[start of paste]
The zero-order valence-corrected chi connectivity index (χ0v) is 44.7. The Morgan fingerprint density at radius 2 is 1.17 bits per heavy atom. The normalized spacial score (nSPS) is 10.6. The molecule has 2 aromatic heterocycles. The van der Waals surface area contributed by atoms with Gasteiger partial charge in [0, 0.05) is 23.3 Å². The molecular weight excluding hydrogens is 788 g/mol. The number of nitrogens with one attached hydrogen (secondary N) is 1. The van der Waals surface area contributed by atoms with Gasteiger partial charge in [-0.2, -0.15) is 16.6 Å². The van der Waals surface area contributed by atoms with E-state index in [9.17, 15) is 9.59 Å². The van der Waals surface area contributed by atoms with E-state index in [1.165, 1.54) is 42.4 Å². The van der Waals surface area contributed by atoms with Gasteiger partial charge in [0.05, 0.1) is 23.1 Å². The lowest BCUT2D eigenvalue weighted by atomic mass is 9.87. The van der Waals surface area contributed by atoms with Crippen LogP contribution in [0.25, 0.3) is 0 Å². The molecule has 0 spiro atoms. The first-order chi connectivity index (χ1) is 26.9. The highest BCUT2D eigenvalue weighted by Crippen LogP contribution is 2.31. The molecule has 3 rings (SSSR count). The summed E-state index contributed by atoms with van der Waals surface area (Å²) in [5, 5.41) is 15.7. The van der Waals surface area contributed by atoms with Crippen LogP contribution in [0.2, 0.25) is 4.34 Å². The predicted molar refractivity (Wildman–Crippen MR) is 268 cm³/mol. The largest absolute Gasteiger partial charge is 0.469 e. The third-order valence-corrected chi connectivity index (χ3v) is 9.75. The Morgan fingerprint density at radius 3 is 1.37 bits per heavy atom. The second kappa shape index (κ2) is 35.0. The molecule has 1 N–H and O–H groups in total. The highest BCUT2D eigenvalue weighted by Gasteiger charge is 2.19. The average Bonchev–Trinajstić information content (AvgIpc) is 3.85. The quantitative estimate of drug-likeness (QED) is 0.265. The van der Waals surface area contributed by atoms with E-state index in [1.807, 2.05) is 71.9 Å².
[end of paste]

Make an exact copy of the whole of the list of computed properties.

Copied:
The zero-order valence-corrected chi connectivity index (χ0v) is 44.7. The Morgan fingerprint density at radius 2 is 1.17 bits per heavy atom. The normalized spacial score (nSPS) is 10.6. The molecule has 2 aromatic heterocycles. The van der Waals surface area contributed by atoms with Gasteiger partial charge in [0, 0.05) is 23.3 Å². The molecular weight excluding hydrogens is 788 g/mol. The number of nitrogens with one attached hydrogen (secondary N) is 1. The van der Waals surface area contributed by atoms with Gasteiger partial charge in [-0.2, -0.15) is 16.6 Å². The van der Waals surface area contributed by atoms with E-state index in [9.17, 15) is 9.59 Å². The van der Waals surface area contributed by atoms with E-state index in [1.165, 1.54) is 42.4 Å². The van der Waals surface area contributed by atoms with Gasteiger partial charge in [0.05, 0.1) is 23.1 Å². The lowest BCUT2D eigenvalue weighted by atomic mass is 9.87. The van der Waals surface area contributed by atoms with Crippen LogP contribution in [0.25, 0.3) is 0 Å². The molecule has 0 spiro atoms. The first-order chi connectivity index (χ1) is 26.9. The highest BCUT2D eigenvalue weighted by Crippen LogP contribution is 2.31. The molecule has 3 rings (SSSR count). The summed E-state index contributed by atoms with van der Waals surface area (Å²) in [5, 5.41) is 15.7. The van der Waals surface area contributed by atoms with Crippen LogP contribution in [0.2, 0.25) is 4.34 Å². The predicted molar refractivity (Wildman–Crippen MR) is 268 cm³/mol. The largest absolute Gasteiger partial charge is 0.469 e. The third-order valence-corrected chi connectivity index (χ3v) is 9.75. The Morgan fingerprint density at radius 3 is 1.37 bits per heavy atom. The second kappa shape index (κ2) is 35.0. The molecule has 1 N–H and O–H groups in total. The highest BCUT2D eigenvalue weighted by Gasteiger charge is 2.19. The average Bonchev–Trinajstić information content (AvgIpc) is 3.85. The quantitative estimate of drug-likeness (QED) is 0.265. The van der Waals surface area contributed by atoms with E-state index in [1.807, 2.05) is 71.9 Å².